Don’t have captions/translations/context for the rest of these. If anyone’s got any insights or context to offer, holler…

Metro stops.

…And, a typical street scene round the Square, with a lil hidden gem.

It was really cool and really fucking refreshing to see all these stencils up. You know, you come across a lot of jaded people—people who will tell you that street art is played out, has sold out, commercialized and commodified and done for. There’s an element of truth to what they say, sure, but I think that level of cynicism is dangerous.

So it was rad, all else aside, to see all this up, in this context. Street art is, in its origin and at its core, a political act. At least that’s how I see it. It may be all the other sceney bullshit too, but walking around Tahrir Sqaure, I was reminded of the crucial role it can still play, the dissent it can represent, and how it can be un-fucking-stoppable. And, in a place where there’s such intense repression and media censorship, street art plays a vital role.

It’s like social media—which can be be soul-sucking and superficial—if you let it. The same cynical voices will tell you that FB and Twitter are deteriorating authentic human interaction. Which very well may be true. But, if you look at the fuller picture—holy shit, look what it can do! Look how it can connect people. It’s not a coincidence that authorities, from Tahrir Square to BART, shut down cell phone reception in the face of protests. It’s not a coincidence that the majority of faces stenciled here are bloggers. Yeah, yeah, there’s a lot of BS that comes along with the territory, but that’s the world we live in, you know? And check out the crazy, amazing tools we have to make it a better place.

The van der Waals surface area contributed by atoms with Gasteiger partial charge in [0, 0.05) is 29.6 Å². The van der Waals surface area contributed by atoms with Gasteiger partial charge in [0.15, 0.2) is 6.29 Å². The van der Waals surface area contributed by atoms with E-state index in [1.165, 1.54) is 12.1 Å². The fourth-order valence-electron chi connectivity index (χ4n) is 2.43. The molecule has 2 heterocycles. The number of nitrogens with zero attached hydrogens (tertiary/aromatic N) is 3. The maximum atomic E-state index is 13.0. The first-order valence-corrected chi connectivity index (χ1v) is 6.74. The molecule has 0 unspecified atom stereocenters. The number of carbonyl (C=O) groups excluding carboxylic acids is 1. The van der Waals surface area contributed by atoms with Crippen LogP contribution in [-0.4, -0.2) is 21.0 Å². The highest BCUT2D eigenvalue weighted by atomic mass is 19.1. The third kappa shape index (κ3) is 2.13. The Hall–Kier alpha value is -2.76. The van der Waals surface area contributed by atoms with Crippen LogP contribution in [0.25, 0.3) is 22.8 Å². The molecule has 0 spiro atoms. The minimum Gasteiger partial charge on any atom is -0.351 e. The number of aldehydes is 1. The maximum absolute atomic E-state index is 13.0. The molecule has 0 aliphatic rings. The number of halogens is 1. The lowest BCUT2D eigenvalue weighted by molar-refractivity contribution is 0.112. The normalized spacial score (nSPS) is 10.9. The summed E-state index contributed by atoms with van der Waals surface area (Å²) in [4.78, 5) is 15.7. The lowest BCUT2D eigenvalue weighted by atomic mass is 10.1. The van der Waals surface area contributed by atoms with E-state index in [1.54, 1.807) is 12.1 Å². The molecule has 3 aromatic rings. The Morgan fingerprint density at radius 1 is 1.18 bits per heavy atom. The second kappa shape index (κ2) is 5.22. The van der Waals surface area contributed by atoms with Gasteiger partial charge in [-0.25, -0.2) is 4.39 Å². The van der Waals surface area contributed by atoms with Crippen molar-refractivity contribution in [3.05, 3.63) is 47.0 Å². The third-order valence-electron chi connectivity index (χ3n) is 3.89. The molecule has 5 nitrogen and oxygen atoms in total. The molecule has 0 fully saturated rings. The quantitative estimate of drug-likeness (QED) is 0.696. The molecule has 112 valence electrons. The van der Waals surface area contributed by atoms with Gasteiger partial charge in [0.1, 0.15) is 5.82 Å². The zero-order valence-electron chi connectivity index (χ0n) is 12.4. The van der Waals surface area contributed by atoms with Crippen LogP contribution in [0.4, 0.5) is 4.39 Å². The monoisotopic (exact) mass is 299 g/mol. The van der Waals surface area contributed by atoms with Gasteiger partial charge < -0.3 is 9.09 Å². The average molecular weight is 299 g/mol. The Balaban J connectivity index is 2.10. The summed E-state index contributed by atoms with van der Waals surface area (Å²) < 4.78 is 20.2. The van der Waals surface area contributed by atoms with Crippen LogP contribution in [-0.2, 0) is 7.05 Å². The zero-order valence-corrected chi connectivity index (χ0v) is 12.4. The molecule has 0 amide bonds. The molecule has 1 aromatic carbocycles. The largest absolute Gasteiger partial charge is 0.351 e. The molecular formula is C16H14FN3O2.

Street art is one.

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4 Responses to “Cairo, Stencil City”


  1. 1 jenna November 13, 2011 at 9:45 am

    rad, and i hear you, street art as a form of protest will always have a place, in my opinion. like you said, it’s just a means of expression, not representative of all that expression has to be.

  2. 2 Elvia November 26, 2011 at 9:47 am

    Hey stumbled upon your blog on lonely planet. I’ll be traveling alone to egypt in Jan. Wondering if you felt safe? That’s my biggest concern. Any respond would greatly be appreciated : )

    • 3 laurenquinn November 26, 2011 at 9:55 am

      Think a lot will depend on the political situation. In terms of street safety/crime, I felt totally safe, much more so than in most US cities. I did get a lot of harassment, which is always a bummer, though. But never felt physically threatened.

      • 4 Elvia December 5, 2011 at 12:33 pm

        Hey thank you so much. Oh one more thing pretty cheap out there? As far as $$. I keep reading mixed things. ” It’s cheap it’s not” bla bla ya know Thank you lauren ; )


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Lauren Quinn is a writer and traveler currently living in Hanoi. Lonely Girl Travels was a blog of her sola travels and expat living from 2009 to 2012. She resides elsewhere on the internet now.